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AIOps: Creating a Closed-Loop Support System to Streamline IT
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By Duncan Goode, Jordan Lewy
In five short years, artificial intelligence for IT operations (AIOps) has evolved from a futuristic concept to a standard practice for enterprises that place a high value on getting ahead of the break-fix model of IT support.
AIOps proposes a solution for several sources of stress that IT operations (ITOps) face today. IT environments are becoming too complex to operate manually. The breadth of technology ITOps needs to embrace is exponentially increasing. Computing power is moving outside the data center, to the edges of the network and infrastructure problems must be addressed at ever-increasing speeds. Rather than try to outrun these trends, enterprises are throwing automation at the problem – using big data analytics, machine learning, and other AI technologies to help identify and resolve IT issues. Enter AIOps.
AIOps typically has four basic steps: monitoring, analysis, recommendation, and remediation. While monitoring and remediation are important bookends, the middle two steps – analysis and recommendation – form the key components IT support providers need to master to execute a successful AIOps strategy.
The objective is to identify emerging issues and apply corrective action to the customer base. This reduces the time it takes from fault identification to resolution, not just for the customers who have the problem, but for all other customers who may be at risk – or have yet to identify the issue themselves.
However, given the pace of change in a typical ITOps environment, IT support providers need a continual improvement cycle that can adapt real-time based on factual experience to create a successful approach to addressing customer challenges.
To achieve this, service providers must identify best practices, through recommendation adoption, deviation identification, and ultimately the definition of “known good.” With a broad customer base offering recommendations, potential issues can be identified along with operational behaviors that improve IT efficiency. These elements then become the basis for preventative recommendations.
Starting the process
This continual improvement cycle starts at the crossroads of product engineering and support, focused through the lens of elevated case management. To be successful it needs to prioritize, identify, and eliminate issues that require human intervention.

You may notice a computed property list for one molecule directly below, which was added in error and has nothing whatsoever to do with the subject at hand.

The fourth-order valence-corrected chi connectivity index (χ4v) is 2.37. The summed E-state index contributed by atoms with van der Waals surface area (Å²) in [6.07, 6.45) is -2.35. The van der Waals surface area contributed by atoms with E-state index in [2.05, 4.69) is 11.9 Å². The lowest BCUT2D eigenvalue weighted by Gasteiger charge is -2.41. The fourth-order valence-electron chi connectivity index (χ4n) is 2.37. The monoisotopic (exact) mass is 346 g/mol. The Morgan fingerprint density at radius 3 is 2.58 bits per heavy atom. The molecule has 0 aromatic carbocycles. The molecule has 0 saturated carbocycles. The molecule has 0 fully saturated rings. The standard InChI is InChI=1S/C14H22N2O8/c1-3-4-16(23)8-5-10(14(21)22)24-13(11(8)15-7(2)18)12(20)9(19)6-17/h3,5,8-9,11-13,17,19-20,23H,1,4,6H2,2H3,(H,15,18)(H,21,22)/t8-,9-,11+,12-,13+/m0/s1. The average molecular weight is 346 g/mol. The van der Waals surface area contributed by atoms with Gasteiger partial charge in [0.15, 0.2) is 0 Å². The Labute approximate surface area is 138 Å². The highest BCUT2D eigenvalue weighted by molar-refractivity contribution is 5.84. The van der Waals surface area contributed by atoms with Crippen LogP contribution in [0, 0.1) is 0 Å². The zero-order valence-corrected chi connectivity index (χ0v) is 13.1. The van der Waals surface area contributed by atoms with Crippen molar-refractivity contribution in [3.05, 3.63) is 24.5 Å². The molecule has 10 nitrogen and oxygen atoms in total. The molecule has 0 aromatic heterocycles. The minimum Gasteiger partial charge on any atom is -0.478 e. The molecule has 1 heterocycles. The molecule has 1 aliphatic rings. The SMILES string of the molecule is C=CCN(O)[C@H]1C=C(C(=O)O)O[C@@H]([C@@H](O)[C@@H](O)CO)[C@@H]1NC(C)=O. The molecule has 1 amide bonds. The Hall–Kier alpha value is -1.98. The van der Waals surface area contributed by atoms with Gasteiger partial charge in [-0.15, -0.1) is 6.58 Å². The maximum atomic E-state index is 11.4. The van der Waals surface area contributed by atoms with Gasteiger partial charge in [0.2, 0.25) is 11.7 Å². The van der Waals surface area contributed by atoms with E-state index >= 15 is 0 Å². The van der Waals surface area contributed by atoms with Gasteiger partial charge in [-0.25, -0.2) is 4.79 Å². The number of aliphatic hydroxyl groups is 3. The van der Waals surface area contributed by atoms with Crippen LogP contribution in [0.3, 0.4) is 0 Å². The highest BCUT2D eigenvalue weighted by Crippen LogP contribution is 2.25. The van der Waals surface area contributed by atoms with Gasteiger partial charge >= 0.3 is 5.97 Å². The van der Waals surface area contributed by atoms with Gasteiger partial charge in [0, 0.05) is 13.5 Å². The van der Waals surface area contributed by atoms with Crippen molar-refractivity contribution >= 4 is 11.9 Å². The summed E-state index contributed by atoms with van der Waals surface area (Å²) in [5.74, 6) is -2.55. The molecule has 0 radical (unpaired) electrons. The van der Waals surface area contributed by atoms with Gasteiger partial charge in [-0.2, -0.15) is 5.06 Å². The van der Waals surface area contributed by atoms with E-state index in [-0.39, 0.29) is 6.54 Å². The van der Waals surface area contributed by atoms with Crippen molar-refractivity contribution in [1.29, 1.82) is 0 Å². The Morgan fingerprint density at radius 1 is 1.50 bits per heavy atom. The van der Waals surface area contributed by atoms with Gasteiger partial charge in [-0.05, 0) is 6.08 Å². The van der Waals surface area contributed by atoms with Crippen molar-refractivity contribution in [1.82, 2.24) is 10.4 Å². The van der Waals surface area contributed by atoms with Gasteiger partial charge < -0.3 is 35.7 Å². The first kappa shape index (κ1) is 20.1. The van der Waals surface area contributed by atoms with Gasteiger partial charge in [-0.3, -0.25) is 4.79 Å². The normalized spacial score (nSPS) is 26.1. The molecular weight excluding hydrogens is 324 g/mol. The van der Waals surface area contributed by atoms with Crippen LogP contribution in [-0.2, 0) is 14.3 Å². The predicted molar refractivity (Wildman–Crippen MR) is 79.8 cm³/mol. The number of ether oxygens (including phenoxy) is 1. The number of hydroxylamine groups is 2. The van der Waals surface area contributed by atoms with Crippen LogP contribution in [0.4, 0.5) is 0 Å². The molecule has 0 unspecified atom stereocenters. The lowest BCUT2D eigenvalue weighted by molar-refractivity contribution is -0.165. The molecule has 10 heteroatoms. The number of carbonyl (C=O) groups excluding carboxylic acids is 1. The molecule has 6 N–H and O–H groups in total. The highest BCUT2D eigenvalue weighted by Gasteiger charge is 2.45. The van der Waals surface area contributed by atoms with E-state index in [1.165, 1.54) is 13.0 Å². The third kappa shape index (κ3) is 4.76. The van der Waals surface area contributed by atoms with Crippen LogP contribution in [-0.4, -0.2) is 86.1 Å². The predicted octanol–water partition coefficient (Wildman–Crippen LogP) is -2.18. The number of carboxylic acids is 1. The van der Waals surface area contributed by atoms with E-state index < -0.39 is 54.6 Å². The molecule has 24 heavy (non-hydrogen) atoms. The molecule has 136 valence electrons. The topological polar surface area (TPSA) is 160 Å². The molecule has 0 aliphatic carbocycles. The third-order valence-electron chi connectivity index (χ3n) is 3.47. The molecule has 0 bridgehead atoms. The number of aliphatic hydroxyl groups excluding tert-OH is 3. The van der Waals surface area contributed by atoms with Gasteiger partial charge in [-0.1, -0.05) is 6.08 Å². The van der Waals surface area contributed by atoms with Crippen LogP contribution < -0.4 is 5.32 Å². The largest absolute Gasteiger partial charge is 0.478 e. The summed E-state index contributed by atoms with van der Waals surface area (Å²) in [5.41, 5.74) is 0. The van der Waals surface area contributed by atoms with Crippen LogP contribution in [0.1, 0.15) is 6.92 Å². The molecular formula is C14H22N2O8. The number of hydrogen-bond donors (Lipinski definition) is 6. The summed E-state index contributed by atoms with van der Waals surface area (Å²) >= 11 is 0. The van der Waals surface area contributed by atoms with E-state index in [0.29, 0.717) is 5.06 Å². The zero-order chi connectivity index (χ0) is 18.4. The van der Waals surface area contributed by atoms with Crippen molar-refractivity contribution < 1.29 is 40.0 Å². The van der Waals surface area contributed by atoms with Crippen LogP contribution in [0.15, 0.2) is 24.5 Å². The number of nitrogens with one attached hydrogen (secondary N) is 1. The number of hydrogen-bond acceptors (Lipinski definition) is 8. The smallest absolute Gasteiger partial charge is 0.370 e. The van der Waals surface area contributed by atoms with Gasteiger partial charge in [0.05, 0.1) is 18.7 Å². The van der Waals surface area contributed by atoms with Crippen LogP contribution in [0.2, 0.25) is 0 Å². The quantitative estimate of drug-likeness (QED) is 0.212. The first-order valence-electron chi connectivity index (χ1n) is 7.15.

To do this, service providers need to have effective telemetry monitoring, dashboarding, and data analytics capabilities to track those trends. Strong product engineering, support engineering, and data science teams are required to analyze telemetry at scale to identify new threats, prioritize them, refine rapid diagnostic capabilities, and isolate causation. AI tools assist with the volume of data to drive accuracy, ultimately allowing the predictive identification problems before they can cause disruption to the customer. Customers can then be given remediation steps to solve the problems prior to significant disruption to their environment.
This starts to outline the components of a continual improvement cycle. Successful service providers need to constantly do three things: monitor the health and performance of their installed base, develop new detection models, and provide recommendations to customers. They need to be able to solve the problems of “patient zero” – the initial customer who had the problem. Because all customers are sending telemetry, by using pattern recognition, they can act proactively, identify, and help customers who have the same risk profile before these problems impact their ITOps.
Simple, common IT problems may occur 80% of the time and cause only 20% of the pain because IT knows how to deal with them. These issues are best served by good analytics and automation alone. The benefit of AI is to be able to identify and solve complex issues that may occur more rarely – say, 20% of the time – but cause 80% of the pain – without the benefit of an AI to quickly identify and remediate.
Turnaround time is a valuable consideration. What used to take months to diagnose and fix on a large scale can now be done in days, or even hours. For example, if a customer had an issue in Germany based on a specific configuration, how long does it take for the organization to identify the issue? How long to confirm it’s a unique problem, and reactively quantify and identify that issue in other environments? How long to apply fixes proactively, or make recommendations to those environments to mitigate that impact? Finally, and crucially, what is required to avoid the risk in the first place? Using broad-based telemetry AIOps provides a method to accelerate identification and improve recommendation accuracy.